Thanks very much for these comments.
As you noticed, my method is indeed designed for those students who begin lessons with minimal musical experience, though I have also found it useful as a primer for more experienced students starting the bassoon.
To address the issue of pacing: This is an important consideration, and one that should ideally be tailored to each student’s needs. My method provides a unique opportunity for this, since it is based on a backbone of carefully-chosen melodies, with accompanying exercises designed to reinforce new and challenging concepts. There is plenty of built-in opportunity for individualized pacing: the teacher should choose which of the exercises are most helpful for individual students. For example, I will have a student who just “gets” rhythm skip many of the rhythm exercises, whereas these exercises are very useful for other students. In addition to teaching the student how to play bassoon, my method strives to help teach how to practice, and about music history and music theory.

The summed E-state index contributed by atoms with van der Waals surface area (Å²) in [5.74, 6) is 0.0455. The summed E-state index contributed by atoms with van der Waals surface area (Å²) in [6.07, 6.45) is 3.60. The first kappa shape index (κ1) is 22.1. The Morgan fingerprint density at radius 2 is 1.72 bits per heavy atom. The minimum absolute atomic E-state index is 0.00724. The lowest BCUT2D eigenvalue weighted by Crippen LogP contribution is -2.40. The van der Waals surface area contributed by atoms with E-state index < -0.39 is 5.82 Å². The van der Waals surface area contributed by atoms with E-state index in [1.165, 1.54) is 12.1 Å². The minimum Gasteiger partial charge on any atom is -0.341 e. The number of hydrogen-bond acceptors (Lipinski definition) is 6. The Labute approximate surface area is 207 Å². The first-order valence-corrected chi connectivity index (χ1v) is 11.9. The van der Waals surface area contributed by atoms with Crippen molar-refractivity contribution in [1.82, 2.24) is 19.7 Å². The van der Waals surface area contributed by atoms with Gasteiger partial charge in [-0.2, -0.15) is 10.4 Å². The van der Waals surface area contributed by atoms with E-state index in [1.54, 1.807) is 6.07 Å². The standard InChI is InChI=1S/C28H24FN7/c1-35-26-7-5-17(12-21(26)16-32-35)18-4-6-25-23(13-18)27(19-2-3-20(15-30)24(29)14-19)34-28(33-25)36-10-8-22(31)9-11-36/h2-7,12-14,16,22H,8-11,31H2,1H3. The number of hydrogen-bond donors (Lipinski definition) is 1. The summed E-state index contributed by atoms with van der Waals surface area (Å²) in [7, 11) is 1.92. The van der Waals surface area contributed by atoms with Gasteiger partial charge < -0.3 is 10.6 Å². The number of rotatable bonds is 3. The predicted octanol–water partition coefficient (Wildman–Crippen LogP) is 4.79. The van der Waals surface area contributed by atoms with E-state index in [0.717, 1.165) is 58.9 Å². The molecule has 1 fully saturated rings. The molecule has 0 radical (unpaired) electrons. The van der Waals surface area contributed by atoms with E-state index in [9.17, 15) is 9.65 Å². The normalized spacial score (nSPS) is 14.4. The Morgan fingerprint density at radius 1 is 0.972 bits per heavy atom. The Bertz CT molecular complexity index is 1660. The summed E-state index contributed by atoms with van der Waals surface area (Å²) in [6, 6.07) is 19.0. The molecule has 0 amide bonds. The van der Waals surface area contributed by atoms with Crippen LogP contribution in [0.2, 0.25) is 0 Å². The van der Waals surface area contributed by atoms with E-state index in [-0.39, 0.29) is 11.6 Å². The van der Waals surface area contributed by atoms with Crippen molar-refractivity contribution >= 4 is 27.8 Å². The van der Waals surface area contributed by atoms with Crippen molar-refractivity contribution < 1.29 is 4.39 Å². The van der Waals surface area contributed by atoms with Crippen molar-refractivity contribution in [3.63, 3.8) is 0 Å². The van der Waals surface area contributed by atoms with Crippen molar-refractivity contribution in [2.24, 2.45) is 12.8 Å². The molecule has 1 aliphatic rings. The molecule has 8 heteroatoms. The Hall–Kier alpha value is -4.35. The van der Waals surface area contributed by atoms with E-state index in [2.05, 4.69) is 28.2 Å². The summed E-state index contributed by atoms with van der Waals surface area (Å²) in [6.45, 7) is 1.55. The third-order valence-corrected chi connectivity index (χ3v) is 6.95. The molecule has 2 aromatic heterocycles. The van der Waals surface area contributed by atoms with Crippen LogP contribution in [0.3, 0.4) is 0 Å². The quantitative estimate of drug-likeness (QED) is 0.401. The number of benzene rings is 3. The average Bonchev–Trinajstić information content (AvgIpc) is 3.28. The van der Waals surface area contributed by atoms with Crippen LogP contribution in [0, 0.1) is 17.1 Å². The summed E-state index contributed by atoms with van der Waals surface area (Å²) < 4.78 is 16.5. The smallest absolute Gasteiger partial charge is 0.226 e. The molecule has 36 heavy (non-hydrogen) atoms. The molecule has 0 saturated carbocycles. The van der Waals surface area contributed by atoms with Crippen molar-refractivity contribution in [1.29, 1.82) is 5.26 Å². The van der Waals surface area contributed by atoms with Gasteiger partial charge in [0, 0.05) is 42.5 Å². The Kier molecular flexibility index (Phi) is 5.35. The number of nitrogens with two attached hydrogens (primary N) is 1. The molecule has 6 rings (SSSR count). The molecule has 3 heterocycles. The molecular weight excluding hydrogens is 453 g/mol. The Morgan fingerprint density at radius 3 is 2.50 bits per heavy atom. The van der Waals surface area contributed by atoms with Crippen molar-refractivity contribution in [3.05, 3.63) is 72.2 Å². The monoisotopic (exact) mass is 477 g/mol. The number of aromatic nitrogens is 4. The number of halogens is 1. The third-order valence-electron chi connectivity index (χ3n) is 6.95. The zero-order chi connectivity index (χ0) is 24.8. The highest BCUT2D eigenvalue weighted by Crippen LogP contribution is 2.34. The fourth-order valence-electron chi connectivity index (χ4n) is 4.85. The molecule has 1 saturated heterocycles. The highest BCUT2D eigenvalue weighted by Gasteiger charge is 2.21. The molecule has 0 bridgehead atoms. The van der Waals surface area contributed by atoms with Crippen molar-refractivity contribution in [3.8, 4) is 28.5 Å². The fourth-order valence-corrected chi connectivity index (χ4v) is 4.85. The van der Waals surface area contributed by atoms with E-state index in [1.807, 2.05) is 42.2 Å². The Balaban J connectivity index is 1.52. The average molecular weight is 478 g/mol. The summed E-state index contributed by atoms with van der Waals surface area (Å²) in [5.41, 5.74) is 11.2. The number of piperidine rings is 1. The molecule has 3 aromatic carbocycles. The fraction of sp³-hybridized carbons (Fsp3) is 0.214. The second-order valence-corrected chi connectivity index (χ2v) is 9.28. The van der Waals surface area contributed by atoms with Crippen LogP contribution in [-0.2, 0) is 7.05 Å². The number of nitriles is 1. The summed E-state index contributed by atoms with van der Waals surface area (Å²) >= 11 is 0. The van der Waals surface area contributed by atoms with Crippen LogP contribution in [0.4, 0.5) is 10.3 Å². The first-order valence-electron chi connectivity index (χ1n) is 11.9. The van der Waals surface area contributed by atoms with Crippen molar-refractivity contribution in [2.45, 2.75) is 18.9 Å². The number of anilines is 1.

You can get a sense of how much ground is covered in my method from the table of contents. However, the density of material is less than that of Weissenborn, so I would caution against direct “through page 35” comparisons. Also, perhaps I should have been more clear about the sample - it shows only 35 of the 78 pages of my method. The first 11 of those are introductory materials on music notation and information about the bassoon. The full method includes major scales up to 3 sharps and 4 flats, an introduction to natural, harmonic, and melodic minor, various rhythms and articulations, dynamics, several duets, and a modern fingering chart.
Of course, many teachers use the Weissenborn method. For those looking for a more gradual approach for their beginning students, I think bsnMethod is a good choice.